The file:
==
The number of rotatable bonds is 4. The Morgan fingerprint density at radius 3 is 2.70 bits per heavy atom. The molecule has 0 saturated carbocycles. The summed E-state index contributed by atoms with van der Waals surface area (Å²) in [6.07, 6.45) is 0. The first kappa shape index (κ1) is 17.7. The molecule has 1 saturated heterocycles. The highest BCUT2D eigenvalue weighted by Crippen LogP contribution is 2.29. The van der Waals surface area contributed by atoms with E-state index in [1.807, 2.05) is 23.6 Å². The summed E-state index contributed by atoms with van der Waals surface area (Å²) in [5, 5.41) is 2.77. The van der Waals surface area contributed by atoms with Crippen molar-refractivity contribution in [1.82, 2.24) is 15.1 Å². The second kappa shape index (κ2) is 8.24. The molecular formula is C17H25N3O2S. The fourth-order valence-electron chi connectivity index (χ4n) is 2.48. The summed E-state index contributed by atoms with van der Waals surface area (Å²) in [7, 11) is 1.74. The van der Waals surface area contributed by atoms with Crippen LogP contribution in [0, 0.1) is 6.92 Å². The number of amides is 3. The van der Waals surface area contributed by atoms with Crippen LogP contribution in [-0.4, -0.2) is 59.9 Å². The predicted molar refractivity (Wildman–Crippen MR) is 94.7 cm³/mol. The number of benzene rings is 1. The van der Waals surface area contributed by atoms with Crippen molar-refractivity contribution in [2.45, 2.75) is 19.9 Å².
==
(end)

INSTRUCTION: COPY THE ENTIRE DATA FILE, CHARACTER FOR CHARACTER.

The number of rotatable bonds is 4. The Morgan fingerprint density at radius 3 is 2.70 bits per heavy atom. The molecule has 0 saturated carbocycles. The summed E-state index contributed by atoms with van der Waals surface area (Å²) in [6.07, 6.45) is 0. The first kappa shape index (κ1) is 17.7. The molecule has 1 saturated heterocycles. The highest BCUT2D eigenvalue weighted by Crippen LogP contribution is 2.29. The van der Waals surface area contributed by atoms with E-state index in [1.807, 2.05) is 23.6 Å². The summed E-state index contributed by atoms with van der Waals surface area (Å²) in [5, 5.41) is 2.77. The van der Waals surface area contributed by atoms with Crippen molar-refractivity contribution in [1.82, 2.24) is 15.1 Å². The second kappa shape index (κ2) is 8.24. The molecular formula is C17H25N3O2S. The fourth-order valence-electron chi connectivity index (χ4n) is 2.48. The summed E-state index contributed by atoms with van der Waals surface area (Å²) in [7, 11) is 1.74. The van der Waals surface area contributed by atoms with Crippen LogP contribution in [0, 0.1) is 6.92 Å². The number of amides is 3. The van der Waals surface area contributed by atoms with Crippen LogP contribution in [-0.4, -0.2) is 59.9 Å². The predicted molar refractivity (Wildman–Crippen MR) is 94.7 cm³/mol. The number of benzene rings is 1. The van der Waals surface area contributed by atoms with Crippen molar-refractivity contribution in [2.45, 2.75) is 19.9 Å².